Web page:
The Benefits of Napping
We all have those friends who have fully realized the benefits of napping. They’ll take any chance they can (especially on the weekends) to grab a few zzz’s mid-afternoon. Should we be jealous and try to emulate our siesta-driven friends or be thankful we have extra time for productivity?
We decided to sit down with Jennifer, our Chief Scientific Officer, to ask: Are there real benefits of napping? Because if science can’t help us, the debate will surely continue.
Ok, Jennifer, should we be planning a midday nap?
Well, that’s a tricky question to answer because we don’t all have the luxury of stepping away from the office to take an afternoon break and catch some shuteye. But those little power naps have been proven to give us a boost of energy, increase our brain power and alleviate any sleep deficits we may have.
Sleep deficits? Is that when we run out of steam?
Basically, yes. We hear people say all the time that they’ve hit a wall. Maybe it’s during the holidays and they’re just trying to get through all of the parties, activities and planning or at the beginning of the school year when parents are frantically trying to get their kids back on schedule, homework done and meals prepared before fall sports activities. Whatever the reason, there are times when we’re just not getting enough sleep over multiple days and sometimes even weeks. Each day we sacrifice our sleep, we add to our sleep deficit.
What are the benefits of napping to our brains?
One of the benefits of napping is that it essentially recharges your brain. Think of it like a reset button that increases alertness, improves memory, clears thinking and often releases creativity. In fact, several years ago, neuroscientists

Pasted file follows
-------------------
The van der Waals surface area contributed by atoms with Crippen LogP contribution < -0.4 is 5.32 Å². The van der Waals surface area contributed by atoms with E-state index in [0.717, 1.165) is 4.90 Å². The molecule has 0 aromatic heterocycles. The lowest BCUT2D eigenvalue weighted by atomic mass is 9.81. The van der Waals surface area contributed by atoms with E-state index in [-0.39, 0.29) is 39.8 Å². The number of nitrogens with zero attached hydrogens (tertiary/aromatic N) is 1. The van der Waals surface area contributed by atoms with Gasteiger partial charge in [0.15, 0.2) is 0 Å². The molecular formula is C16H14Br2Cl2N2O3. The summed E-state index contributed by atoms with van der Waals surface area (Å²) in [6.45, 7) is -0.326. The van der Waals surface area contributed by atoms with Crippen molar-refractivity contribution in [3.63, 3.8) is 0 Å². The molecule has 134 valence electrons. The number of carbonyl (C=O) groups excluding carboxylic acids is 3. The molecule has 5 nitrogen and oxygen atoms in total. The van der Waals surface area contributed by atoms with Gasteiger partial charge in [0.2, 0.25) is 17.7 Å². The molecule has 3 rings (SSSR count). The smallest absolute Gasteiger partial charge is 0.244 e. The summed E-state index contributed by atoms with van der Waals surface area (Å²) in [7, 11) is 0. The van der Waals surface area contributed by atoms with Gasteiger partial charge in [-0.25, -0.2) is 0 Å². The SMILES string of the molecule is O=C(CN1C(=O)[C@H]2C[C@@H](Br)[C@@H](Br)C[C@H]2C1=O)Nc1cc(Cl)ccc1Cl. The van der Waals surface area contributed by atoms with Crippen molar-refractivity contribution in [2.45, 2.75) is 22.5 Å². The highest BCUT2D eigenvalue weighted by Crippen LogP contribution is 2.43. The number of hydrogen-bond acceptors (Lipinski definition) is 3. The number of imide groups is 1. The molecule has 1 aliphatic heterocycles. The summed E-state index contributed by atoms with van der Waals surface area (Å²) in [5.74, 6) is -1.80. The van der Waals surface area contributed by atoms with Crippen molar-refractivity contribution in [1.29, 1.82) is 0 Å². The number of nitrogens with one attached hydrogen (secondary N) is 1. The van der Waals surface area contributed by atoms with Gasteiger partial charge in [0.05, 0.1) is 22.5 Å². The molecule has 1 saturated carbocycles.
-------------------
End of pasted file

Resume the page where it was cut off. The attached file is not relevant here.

studying the effects of napping found that the right side of the brain (where most creativity is formed) remained active while the left side remained relatively quiet. Interesting, right?
To reap all of these benefits, how long should our naps be?
You’ll want to avoid reaching sleep inertia which is essentially why some people think they are terrible nappers. When you’ve reached sleep inertia, you often wake up crabby and even more tired than you were before your nap. Ideally, a power nap should be 15 to 20 minutes. Once you hit the 30-minute mark, sleep inertia begins to set in.
Some of us use coffee to recharge our brains. Does that work too?
When we find ourselves dragging late-afternoon, most of us do turn to the world’s most widely consumed stimulant, caffeine. However, studies have shown that a daytime nap had an even greater impact on learning performance when compared to an afternoon coffee break.
Are there famous nappers out there?
Some of the most famous folks who saw the benefits of napping were Leonardo da Vinci, Winston Churchill, John F. Kennedy, Ronald Reagan, Napoleon, Albert Einstein and Thomas Edison. Not bad company, right?
The benefits are clearly there but what if there’s just no time?
We asked ourselves this very question when we began studying sleep and its effects on our bodies. We saw the incredible benefits of napping and knew we had to research a supplement that could give us the same results, even if you didn’t have time to take a nap. And that’s where Power Nap comes in. It supports a calm, positive mood and reduces the effects of occasional stress but doesn’t cause drowsiness. In fact, it improves alertness, focus, memory and learning. While it is most effective in conjunction with a 20-minute nap, it still provides incredible benefits without one.
Thanks, Jennifer! We’re convinced and now it’s time to power down and take a little nap. See you in 15.
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